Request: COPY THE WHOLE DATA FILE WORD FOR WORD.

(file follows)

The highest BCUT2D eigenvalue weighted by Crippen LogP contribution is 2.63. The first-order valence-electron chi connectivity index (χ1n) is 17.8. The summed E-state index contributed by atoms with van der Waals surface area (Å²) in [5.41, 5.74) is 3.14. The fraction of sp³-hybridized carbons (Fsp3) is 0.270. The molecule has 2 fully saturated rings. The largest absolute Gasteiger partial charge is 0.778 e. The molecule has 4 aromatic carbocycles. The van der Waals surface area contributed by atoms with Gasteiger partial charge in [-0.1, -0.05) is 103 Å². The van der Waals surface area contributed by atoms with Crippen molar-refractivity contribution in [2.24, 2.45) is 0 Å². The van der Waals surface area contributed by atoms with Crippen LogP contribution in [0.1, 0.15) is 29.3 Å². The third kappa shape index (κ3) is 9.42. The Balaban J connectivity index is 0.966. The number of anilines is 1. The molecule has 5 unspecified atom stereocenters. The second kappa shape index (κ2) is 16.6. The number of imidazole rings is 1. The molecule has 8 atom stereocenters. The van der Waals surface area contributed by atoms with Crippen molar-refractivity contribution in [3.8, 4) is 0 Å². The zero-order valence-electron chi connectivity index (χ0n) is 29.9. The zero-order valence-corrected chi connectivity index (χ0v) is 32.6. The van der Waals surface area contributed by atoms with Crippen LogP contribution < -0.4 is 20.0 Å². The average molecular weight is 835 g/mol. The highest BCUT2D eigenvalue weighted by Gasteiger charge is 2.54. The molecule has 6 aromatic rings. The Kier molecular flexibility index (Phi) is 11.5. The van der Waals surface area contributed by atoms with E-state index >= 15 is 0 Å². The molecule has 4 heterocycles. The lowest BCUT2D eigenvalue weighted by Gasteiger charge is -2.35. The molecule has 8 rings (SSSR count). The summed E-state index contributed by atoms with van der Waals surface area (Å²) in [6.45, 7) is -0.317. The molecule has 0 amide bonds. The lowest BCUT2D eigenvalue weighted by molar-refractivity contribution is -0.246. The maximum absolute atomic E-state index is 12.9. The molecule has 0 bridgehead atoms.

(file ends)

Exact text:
The highest BCUT2D eigenvalue weighted by Crippen LogP contribution is 2.63. The first-order valence-electron chi connectivity index (χ1n) is 17.8. The summed E-state index contributed by atoms with van der Waals surface area (Å²) in [5.41, 5.74) is 3.14. The fraction of sp³-hybridized carbons (Fsp3) is 0.270. The molecule has 2 fully saturated rings. The largest absolute Gasteiger partial charge is 0.778 e. The molecule has 4 aromatic carbocycles. The van der Waals surface area contributed by atoms with Gasteiger partial charge in [-0.1, -0.05) is 103 Å². The van der Waals surface area contributed by atoms with Crippen molar-refractivity contribution in [2.24, 2.45) is 0 Å². The van der Waals surface area contributed by atoms with Crippen LogP contribution in [0.1, 0.15) is 29.3 Å². The third kappa shape index (κ3) is 9.42. The Balaban J connectivity index is 0.966. The number of anilines is 1. The molecule has 5 unspecified atom stereocenters. The second kappa shape index (κ2) is 16.6. The number of imidazole rings is 1. The molecule has 8 atom stereocenters. The van der Waals surface area contributed by atoms with Crippen molar-refractivity contribution in [3.8, 4) is 0 Å². The zero-order valence-electron chi connectivity index (χ0n) is 29.9. The zero-order valence-corrected chi connectivity index (χ0v) is 32.6. The van der Waals surface area contributed by atoms with Crippen LogP contribution < -0.4 is 20.0 Å². The average molecular weight is 835 g/mol. The highest BCUT2D eigenvalue weighted by Gasteiger charge is 2.54. The molecule has 6 aromatic rings. The Kier molecular flexibility index (Phi) is 11.5. The van der Waals surface area contributed by atoms with E-state index >= 15 is 0 Å². The molecule has 4 heterocycles. The lowest BCUT2D eigenvalue weighted by Gasteiger charge is -2.35. The molecule has 8 rings (SSSR count). The summed E-state index contributed by atoms with van der Waals surface area (Å²) in [6.45, 7) is -0.317. The molecule has 0 amide bonds. The lowest BCUT2D eigenvalue weighted by molar-refractivity contribution is -0.246. The maximum absolute atomic E-state index is 12.9. The molecule has 0 bridgehead atoms.